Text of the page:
Thyrotoxicosis is an endocrine disorder characterized by elevated levels of either free thyroxine or triiodothyronine or both with sympathetic overstimulation and a constellation of symptoms involving various organ systems. The diagnosis is based on clinical features, laboratory evaluation of thyroid hormone levels and nuclear scintigraphy.
Thyrotoxicosis is a syndrome caused by either overproduction or excessive release of free thyroxine (T4) and/or triiodothyronine (T3) in the serum. The increased production of thyroid hormones is seen in toxic multinodular goiter, toxic adenoma, struma ovarii and Graves' disease while the excessive release of the hormone is secondary to inflammation or destruction of the thyroid glands e.g. autoimmune diseases, radiation, infection, chemical or mechanical injury. Increased intake of thyroid medication leads to factitious thyrotoxicosis.
Thyrotoxicosis occurs more frequently in women with Graves' disease presenting between the age of 20 and 40 years . Toxic nodular goiter is prevalent amongst older adults and in individuals with low levels of iodine in their diet while autoimmune thyrotoxicosis is seen more often in those who smoke .
Typical manifestations of overt thyrotoxicosis are anxiety, palpitations, intolerance to heat, myopathy, asthenia, menstrual irregularities in women, tremors , excessive sweating, exophthalmos, tachycardia  and diffuse thyromegaly. Orbital involvement with protrusion of the eyeballs, diplopia, and dryness is noted in one-third of the patients with Graves' disease . Sympathetic overstimulation and related symptoms like anxiety and tremors are found mostly in young thyrotoxic patients while the incidence of dyspnea, cardiac arrhythmias, atrial fibrillation (AF) and heart failure is higher in older patients .
Patients with subclinical thyrotoxicosis can present with non-specific symptoms although they have a higher risk of atrial fibrillation compared to patients with overt thyrotoxicosis.
The workup in thyrotoxicosis comprises of a thorough history of the symptoms, their onset, duration, progress, whether residing in iodine deficient regions, dietary and medication intake, exposure to toxic radiation/chemicals, family and occupational history. Patients with Graves' disease may provide a family history of autoimmune disorders like rheumatoid arthritis or vitiligo. Physical examination is likely to show a single thyroid nodule or a multinodular goiter  with resting tachycardia, visible pulsations, myxedema and skin changes. On palpation there may be thyroid tenderness in patients with thyroiditis and auscultation may reveal a bruit. Ophthalmopathy features are rarely noticed in toxic nodular goiter but are a frequent finding in Graves' disease .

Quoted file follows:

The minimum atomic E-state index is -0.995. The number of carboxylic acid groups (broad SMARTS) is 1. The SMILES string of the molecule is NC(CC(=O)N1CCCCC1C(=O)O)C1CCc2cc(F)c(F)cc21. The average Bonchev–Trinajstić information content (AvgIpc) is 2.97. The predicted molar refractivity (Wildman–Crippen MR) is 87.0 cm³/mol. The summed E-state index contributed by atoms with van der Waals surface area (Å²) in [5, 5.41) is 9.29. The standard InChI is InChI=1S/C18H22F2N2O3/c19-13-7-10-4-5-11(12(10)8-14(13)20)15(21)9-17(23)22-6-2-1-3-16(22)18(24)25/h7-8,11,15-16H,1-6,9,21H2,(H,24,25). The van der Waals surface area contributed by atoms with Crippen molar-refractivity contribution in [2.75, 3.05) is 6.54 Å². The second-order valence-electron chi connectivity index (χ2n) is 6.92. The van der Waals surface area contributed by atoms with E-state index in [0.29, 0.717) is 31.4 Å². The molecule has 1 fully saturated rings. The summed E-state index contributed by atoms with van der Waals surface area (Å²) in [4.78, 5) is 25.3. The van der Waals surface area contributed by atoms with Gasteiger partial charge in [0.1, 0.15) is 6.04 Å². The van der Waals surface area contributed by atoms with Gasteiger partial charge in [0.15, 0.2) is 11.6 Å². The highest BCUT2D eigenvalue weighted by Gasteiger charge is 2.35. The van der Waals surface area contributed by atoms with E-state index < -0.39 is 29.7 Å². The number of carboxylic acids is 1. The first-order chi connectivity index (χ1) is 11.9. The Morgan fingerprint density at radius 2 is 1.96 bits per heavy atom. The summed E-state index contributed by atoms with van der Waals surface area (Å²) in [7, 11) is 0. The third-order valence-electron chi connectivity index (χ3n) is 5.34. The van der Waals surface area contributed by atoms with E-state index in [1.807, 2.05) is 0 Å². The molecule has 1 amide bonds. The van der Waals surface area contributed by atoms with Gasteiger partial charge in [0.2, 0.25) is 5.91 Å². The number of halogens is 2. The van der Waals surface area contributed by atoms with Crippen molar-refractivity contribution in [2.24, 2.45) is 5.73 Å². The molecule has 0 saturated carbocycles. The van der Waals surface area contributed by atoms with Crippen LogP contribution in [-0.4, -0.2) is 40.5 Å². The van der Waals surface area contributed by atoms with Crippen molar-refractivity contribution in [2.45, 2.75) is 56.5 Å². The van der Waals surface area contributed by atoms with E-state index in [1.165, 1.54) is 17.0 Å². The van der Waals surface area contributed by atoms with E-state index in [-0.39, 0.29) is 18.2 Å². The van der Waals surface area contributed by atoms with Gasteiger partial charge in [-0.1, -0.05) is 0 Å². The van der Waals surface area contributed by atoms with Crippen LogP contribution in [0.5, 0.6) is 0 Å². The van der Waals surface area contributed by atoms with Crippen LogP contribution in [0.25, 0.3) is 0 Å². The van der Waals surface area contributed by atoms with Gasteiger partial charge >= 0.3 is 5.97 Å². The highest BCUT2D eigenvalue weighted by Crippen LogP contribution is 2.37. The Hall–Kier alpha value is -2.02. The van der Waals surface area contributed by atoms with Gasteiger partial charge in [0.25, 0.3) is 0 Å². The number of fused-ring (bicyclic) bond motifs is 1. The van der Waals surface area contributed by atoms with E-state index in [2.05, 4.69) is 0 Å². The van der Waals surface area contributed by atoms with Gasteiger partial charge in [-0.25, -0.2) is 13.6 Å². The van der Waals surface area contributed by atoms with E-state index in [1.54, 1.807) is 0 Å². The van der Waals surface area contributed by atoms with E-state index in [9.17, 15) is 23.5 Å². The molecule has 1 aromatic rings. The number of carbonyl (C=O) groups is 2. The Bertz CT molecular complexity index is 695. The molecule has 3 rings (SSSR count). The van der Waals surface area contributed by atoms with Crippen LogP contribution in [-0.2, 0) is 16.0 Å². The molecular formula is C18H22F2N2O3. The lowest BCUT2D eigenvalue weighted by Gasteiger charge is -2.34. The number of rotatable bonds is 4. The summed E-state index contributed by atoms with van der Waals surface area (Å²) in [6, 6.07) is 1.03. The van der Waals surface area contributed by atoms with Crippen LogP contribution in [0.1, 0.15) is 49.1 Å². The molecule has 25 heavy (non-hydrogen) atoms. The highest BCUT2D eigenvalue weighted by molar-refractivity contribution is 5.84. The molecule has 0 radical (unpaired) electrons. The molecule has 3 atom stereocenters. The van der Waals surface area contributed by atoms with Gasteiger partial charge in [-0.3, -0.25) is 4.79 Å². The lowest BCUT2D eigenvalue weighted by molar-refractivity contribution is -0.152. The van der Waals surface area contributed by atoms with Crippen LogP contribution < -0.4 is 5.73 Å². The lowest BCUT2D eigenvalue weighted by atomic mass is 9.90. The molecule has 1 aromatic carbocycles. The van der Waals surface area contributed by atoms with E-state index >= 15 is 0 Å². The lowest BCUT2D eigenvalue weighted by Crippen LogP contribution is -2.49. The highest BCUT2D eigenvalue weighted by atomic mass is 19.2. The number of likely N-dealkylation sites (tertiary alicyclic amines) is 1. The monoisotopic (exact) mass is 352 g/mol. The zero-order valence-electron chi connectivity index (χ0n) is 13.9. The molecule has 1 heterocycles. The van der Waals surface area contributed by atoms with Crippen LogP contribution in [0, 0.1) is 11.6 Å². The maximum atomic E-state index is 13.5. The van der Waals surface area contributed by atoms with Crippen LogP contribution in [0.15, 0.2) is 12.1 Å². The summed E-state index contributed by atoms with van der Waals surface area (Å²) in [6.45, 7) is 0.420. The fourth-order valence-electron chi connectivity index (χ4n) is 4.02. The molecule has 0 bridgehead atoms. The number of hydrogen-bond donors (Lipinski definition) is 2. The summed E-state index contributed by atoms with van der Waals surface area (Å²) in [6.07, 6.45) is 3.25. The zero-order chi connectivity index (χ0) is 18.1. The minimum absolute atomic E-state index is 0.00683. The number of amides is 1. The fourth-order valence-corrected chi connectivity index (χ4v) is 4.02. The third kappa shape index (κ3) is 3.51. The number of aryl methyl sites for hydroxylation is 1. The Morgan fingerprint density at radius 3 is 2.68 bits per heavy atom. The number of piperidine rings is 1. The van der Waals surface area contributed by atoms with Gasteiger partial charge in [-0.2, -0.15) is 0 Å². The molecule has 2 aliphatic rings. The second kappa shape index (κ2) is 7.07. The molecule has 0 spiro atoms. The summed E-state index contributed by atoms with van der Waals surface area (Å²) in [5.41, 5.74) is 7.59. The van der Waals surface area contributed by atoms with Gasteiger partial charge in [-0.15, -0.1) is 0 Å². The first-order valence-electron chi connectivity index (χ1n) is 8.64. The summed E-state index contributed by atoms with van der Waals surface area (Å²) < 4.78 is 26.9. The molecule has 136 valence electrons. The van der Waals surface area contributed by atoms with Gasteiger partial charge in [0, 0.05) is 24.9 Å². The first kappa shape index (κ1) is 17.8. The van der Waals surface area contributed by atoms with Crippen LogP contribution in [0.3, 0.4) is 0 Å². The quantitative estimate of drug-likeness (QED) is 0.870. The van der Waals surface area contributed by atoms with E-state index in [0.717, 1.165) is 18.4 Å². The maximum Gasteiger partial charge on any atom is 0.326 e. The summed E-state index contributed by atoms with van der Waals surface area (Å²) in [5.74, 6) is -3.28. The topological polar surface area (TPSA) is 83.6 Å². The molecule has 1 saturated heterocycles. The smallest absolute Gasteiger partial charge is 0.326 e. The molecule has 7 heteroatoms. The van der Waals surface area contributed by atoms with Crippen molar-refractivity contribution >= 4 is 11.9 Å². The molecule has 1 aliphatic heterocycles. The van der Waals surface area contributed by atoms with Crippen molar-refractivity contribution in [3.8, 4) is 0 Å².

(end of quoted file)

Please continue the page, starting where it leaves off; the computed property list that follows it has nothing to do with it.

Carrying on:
Laboratory tests include complete blood cell count, serum thyroid-stimulating hormone (TSH), free thyroxine (FT4), free triiodothyronine (FT3) levels and tests for specific autoantibodies if autoimmune etiology is suspected. TSH levels are diminished in overt as well as subclinical thyrotoxicosis while FT4 and/or FT3 levels are elevated only in case of overt thyrotoxicosis. Only T3 levels may be elevated in mild thyrotoxicosis.
A radioactive iodine uptake or scintigraphy scan is indicated if the cause of thyrotoxicosis is not revealed by either history or examination . It provides a differential diagnosis and helps in the subsequent treatment of the patient      . Increased uptake is seen in Graves' disease, toxic nodular goiter, and toxic multinodular goiter while low uptake is seen in thyroiditis.
If scintigraphy is contraindicated, then color doppler ultrasonography can be performed for diagnosing thyrotoxicosis  and will show increased vascularity in most cases. Ultrasonography, if performed shows a normal sized gland or moderate thyromegaly in Graves' disease.
An electrocardiogram is obtained to detect AF while more tests can be ordered if indicated by clinical findings and laboratory studies.